1. You don’t understand.

      Wanting to keep what is yours is greedy and wrong.

      Taking what doesn’t belong to you and handing it out in exchange for votes is selfless and altruistic.

      1. Heck, merely wanting to own a nice house in a good school district is greedy and wrong. That’s what Reiham Salam thinks.

    2. You leave my little waterbaby alone!

    3. E.J. Dionne assures us, in his column today, that people such as Sen. Warren are not motivated by “greed” or “envy” but by “social justice.”

      Well, that might well be true if by “social justice” Mr. Dionne means “the sick desire to have people grovel before you because you can make their lives a living hell”. And that would be a pretty accurate description of “social justice”. Things like “greed” are too decent for that kind of depravity.

      1. If, in the name of social justice and equality, I steal one of your cars because you’ve got more cars than me, then you go to the government to get justice. If I have the government do it for me, then an injustice has been done to you and you become the criminal if you seek justice. Thus social justice is institutionalized injustice.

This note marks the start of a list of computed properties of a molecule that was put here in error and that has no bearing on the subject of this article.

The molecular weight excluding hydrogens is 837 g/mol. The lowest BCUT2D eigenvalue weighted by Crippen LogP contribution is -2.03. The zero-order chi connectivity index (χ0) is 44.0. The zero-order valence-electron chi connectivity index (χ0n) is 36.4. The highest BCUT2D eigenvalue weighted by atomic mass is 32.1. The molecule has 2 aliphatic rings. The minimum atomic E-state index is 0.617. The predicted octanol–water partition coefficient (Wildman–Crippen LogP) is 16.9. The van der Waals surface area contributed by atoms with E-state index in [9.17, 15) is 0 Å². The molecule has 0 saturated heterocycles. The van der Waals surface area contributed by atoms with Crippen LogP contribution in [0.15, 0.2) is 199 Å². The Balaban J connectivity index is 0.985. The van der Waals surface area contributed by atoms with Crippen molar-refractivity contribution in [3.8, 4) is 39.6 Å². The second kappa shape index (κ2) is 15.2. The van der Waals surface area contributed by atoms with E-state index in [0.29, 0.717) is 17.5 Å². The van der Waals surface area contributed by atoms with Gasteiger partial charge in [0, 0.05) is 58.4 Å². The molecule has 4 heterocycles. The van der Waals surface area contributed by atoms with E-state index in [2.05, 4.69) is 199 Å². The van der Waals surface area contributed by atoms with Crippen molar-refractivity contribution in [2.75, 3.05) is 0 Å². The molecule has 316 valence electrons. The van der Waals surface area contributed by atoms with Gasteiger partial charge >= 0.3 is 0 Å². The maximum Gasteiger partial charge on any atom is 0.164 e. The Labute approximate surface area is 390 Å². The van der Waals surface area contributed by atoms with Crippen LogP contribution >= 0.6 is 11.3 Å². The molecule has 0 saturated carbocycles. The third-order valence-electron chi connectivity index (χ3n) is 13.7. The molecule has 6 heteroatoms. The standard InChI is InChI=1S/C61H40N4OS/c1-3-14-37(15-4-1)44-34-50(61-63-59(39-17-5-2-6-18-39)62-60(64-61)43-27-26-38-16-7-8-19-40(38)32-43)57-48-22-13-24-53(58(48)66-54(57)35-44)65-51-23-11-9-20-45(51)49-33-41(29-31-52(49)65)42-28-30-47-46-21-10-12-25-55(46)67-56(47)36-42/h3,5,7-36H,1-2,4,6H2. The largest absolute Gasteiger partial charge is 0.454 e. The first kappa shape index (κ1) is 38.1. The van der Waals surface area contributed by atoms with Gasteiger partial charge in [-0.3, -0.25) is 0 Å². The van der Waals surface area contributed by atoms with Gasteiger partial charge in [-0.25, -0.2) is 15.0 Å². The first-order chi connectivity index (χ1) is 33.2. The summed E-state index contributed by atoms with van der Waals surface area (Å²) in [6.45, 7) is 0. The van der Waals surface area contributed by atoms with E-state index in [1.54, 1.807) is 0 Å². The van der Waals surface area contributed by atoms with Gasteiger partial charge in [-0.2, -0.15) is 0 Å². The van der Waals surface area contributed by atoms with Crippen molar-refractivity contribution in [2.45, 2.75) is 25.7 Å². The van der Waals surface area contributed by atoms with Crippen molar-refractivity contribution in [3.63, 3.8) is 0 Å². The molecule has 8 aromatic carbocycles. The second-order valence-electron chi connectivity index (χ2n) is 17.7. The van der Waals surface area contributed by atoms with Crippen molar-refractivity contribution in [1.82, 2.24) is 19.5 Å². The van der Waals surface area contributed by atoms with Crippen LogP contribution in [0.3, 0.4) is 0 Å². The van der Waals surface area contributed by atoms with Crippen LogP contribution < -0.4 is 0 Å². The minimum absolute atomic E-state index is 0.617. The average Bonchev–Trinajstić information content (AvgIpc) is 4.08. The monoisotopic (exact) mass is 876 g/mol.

1. I think it’s something worse than that. Any two-bit socialist thug would be happy to rob you to give me your car. The social justice movement is something darker. They get a sick little thrill out of watching you squirm or desperately try to dissuade them knowing they’re about to take away your means of transportation. And a sick little thrill out of having me perpetually on the hook to them for that car they gave me.